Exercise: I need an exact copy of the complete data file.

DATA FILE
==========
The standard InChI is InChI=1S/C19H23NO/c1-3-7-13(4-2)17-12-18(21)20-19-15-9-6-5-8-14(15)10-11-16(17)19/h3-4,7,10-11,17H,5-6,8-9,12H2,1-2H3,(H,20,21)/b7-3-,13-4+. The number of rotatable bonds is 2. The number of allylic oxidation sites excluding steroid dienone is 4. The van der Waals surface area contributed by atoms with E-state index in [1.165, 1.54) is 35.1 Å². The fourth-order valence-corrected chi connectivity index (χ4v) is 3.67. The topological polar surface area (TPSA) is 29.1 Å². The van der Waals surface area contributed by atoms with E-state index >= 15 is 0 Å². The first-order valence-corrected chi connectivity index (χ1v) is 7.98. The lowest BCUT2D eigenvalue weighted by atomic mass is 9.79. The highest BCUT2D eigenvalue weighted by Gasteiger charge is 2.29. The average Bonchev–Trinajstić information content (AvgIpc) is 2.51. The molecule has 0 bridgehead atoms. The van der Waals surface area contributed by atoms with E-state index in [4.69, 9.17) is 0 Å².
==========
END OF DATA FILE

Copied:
The standard InChI is InChI=1S/C19H23NO/c1-3-7-13(4-2)17-12-18(21)20-19-15-9-6-5-8-14(15)10-11-16(17)19/h3-4,7,10-11,17H,5-6,8-9,12H2,1-2H3,(H,20,21)/b7-3-,13-4+. The number of rotatable bonds is 2. The number of allylic oxidation sites excluding steroid dienone is 4. The van der Waals surface area contributed by atoms with E-state index in [1.165, 1.54) is 35.1 Å². The fourth-order valence-corrected chi connectivity index (χ4v) is 3.67. The topological polar surface area (TPSA) is 29.1 Å². The van der Waals surface area contributed by atoms with E-state index >= 15 is 0 Å². The first-order valence-corrected chi connectivity index (χ1v) is 7.98. The lowest BCUT2D eigenvalue weighted by atomic mass is 9.79. The highest BCUT2D eigenvalue weighted by Gasteiger charge is 2.29. The average Bonchev–Trinajstić information content (AvgIpc) is 2.51. The molecule has 0 bridgehead atoms. The van der Waals surface area contributed by atoms with E-state index in [4.69, 9.17) is 0 Å².